August 16th from Trivandrum, kerala to

September 30th in Palwal, Haryana

The Mahila (Women) Jan Andolan Yatra (MJAY) is planned from the 16th of August to the 30th of September 2018. A small group of women plan to travel through eleven states, beginning in Trivandrum in Kerala and ending in Palwal in Haryana. (They will traverse through Kerala, Tamilnadu, Karnataka, Telegana, Andhra Pradesh, Orissa, Chhattisgarh, Madhya Pradesh, Uttar Pradesh, Rajasthan and Haryana.) This yatra purports to mobilize thousands of women around their land rights and their rights as farmers and this will culminate in a larger national action, namely the Jan Andolan, a national march from Palwal to Delhi of 25,000 persons.

 

The Ekta Mahila Manch (EMM), an integral part of Ekta Parishad, is leading this initiative with support from other groups. (Listing) EMM’s goal is to reintroduce the Women Farmers Entitlement Bill drafted by Swaminathan and introduced into the Lok Sabha (Parliament) in 2010. Also throughout the yatra, the EMM will discuss with local women how they could use land and farmer’s rights in combating gender violence as well as how this could increase locally-grown and healthy food for the families and communities in a more sustainable way. 

 

Women and Land Rights

 

After Independence, the consolidation of land holdings was based on the distribution of titles; women did not have their names registered as owners on agricultural lands even though most of them performed many of the farming operations. Women’s lack of economic independence and lack of participation in the decision-making have been the principal reasons for gender inequality.

 

1.    For parental property: To advocate for women’s inheritance right. The amendment to the Hindu Succession Act of 2005 made sons and daughters inheritors of their property but the customary practices of dowry and moving into the in-laws home deters women from holding parental property as an asset. The daughter’s property should not be forfeited.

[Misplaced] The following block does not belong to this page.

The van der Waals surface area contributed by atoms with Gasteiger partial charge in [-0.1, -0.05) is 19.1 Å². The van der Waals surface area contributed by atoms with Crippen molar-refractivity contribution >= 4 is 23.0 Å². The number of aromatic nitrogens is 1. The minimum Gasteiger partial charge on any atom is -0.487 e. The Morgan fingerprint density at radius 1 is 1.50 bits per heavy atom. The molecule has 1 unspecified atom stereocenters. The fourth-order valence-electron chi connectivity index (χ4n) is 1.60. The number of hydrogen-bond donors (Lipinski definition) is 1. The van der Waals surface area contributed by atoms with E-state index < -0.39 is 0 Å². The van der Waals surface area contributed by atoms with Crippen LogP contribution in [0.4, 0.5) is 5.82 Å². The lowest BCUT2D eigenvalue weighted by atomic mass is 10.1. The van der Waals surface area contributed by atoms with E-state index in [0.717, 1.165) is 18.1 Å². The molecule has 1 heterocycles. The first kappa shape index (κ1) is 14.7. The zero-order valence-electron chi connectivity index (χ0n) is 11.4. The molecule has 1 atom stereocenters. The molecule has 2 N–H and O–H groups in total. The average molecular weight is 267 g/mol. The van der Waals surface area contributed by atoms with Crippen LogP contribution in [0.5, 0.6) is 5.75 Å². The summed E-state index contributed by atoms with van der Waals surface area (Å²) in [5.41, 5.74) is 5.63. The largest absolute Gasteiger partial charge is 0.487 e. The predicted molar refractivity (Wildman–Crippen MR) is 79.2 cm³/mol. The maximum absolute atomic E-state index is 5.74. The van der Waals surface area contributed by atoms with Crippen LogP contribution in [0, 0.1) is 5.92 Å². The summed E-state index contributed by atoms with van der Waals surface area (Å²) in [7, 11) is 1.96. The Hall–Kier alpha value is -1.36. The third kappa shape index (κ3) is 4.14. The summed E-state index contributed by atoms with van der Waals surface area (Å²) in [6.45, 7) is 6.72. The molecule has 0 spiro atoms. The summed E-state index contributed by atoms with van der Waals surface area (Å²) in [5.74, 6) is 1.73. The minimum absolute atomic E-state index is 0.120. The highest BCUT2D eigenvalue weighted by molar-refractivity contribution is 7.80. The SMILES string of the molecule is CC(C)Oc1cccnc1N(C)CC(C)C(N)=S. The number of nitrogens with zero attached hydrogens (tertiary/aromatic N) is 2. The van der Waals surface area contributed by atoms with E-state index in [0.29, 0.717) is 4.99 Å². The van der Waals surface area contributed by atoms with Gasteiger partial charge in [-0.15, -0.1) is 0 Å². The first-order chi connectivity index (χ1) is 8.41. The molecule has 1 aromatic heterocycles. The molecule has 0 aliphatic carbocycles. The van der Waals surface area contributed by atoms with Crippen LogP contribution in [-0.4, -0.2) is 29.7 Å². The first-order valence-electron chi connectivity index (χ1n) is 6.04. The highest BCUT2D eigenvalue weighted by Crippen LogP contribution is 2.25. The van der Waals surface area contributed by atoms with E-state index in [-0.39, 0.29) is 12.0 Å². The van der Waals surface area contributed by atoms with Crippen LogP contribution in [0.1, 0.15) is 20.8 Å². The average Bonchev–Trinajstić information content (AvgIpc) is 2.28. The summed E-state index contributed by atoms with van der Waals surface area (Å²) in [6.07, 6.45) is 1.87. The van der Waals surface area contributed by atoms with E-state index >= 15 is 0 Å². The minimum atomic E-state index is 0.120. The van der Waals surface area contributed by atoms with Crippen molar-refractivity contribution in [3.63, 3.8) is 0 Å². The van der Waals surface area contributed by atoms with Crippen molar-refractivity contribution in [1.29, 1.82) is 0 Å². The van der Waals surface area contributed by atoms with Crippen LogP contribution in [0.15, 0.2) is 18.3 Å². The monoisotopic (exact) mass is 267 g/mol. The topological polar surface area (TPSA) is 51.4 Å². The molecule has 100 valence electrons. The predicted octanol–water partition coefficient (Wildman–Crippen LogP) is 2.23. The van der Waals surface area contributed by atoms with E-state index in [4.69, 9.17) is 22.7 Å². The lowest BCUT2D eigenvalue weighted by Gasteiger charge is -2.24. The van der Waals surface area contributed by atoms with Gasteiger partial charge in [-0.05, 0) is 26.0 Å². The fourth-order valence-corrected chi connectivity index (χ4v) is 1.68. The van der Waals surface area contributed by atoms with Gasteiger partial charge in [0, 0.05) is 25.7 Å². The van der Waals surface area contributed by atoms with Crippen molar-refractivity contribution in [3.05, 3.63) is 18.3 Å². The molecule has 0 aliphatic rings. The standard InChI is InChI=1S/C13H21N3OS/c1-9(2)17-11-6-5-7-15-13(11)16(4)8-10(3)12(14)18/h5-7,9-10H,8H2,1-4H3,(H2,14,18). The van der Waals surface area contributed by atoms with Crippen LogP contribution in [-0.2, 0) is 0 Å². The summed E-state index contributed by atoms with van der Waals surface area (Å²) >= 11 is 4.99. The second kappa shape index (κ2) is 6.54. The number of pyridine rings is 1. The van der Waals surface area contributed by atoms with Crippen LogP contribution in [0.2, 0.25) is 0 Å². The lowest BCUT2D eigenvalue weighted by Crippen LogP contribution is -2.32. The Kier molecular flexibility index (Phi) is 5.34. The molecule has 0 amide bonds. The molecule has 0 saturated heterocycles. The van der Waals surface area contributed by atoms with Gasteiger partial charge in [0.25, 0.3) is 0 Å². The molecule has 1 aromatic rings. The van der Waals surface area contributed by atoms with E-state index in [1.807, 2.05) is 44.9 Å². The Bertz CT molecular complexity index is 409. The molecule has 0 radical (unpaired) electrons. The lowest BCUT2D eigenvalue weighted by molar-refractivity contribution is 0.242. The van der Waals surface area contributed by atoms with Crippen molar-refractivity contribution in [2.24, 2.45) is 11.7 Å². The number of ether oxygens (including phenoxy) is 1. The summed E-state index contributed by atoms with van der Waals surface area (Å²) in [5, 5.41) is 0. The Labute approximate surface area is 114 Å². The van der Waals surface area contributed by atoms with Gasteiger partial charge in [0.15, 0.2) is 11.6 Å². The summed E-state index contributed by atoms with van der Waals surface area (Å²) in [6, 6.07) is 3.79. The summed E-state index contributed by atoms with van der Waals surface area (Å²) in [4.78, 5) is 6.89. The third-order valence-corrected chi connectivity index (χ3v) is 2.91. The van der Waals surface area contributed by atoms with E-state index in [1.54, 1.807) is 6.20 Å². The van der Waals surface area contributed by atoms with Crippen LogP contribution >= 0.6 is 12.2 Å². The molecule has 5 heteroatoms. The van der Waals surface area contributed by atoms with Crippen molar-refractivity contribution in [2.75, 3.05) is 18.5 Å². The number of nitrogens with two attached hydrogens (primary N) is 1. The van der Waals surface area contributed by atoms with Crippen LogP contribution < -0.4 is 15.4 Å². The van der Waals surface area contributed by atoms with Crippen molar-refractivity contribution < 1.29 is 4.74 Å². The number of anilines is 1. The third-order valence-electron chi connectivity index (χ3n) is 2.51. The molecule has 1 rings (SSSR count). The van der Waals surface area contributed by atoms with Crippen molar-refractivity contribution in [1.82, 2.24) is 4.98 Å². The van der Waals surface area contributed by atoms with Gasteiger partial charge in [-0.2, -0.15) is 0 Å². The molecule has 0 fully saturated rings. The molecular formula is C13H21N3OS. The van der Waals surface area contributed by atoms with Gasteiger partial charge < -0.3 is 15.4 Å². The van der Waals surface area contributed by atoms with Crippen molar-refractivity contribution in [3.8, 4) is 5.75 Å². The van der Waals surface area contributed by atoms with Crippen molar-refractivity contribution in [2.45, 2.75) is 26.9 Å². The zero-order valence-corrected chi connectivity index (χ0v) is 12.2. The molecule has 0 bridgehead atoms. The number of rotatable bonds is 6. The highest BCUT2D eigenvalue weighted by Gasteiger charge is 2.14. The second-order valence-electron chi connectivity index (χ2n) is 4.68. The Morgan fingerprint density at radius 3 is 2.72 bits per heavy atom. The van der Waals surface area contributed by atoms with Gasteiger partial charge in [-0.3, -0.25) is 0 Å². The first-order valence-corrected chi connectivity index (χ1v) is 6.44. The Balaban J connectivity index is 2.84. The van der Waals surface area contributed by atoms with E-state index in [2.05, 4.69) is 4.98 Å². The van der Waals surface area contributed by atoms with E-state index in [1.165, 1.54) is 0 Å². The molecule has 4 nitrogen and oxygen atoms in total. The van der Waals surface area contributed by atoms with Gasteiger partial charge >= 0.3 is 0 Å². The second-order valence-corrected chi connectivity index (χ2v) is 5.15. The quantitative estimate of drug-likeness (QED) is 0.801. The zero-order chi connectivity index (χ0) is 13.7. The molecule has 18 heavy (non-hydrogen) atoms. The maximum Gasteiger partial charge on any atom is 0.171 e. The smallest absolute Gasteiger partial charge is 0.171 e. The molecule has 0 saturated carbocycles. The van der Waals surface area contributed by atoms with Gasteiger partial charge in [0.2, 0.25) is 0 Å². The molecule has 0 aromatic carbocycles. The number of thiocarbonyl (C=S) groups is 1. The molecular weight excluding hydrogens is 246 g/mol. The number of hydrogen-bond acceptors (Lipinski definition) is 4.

2.    For property in the marital home: To advocate for women’s name on the title deed. The inordinate focus on the codification of “customary” laws has meant age-old practices of subvention of women has become judicially recognised. For women to file a case in the court is seen as dishonouring the family name. Thus having the joint title in the marital home provides security to women.

3.    For land that is newly distributed: To advocate for women’s name on the land title deed. Land that is distributed under the Forest Rights Act 2007 or distributed by the state as agricultural and/or homestead land, women are to ensure that their name is on the title deed.

4.    For property to single women: To advocate for women to have an independent title on the parentalor marital property. Women that are unmarried, divorced or widowed often are found to have no land rights, and therefore to retain dignity, single women should gain independent title on property either in the marital or parental home.

5.    For women’s access community lands: To advocate for women to have access to community lands for grazing, group farming, the collection of minor forest produce and pisciculture. Women are primarily in charge of cattle rearing and thus need access to community lands for grazing. Also, women take up group farming whether on leased or other gaucher lands. They also collect minor forest produce (fodder, fuelwood and food) for the household as well as catch fish.

6.    For women struggling against land acquisition and appropriation: To advocate for women to resist land loss on which they have title. Women that have title to land are more likely to retain the lands, resisting unfair speculation, manipulation and occupation. 34 % of rural men are migrating into urban areas compared to only 3.7 % rural women.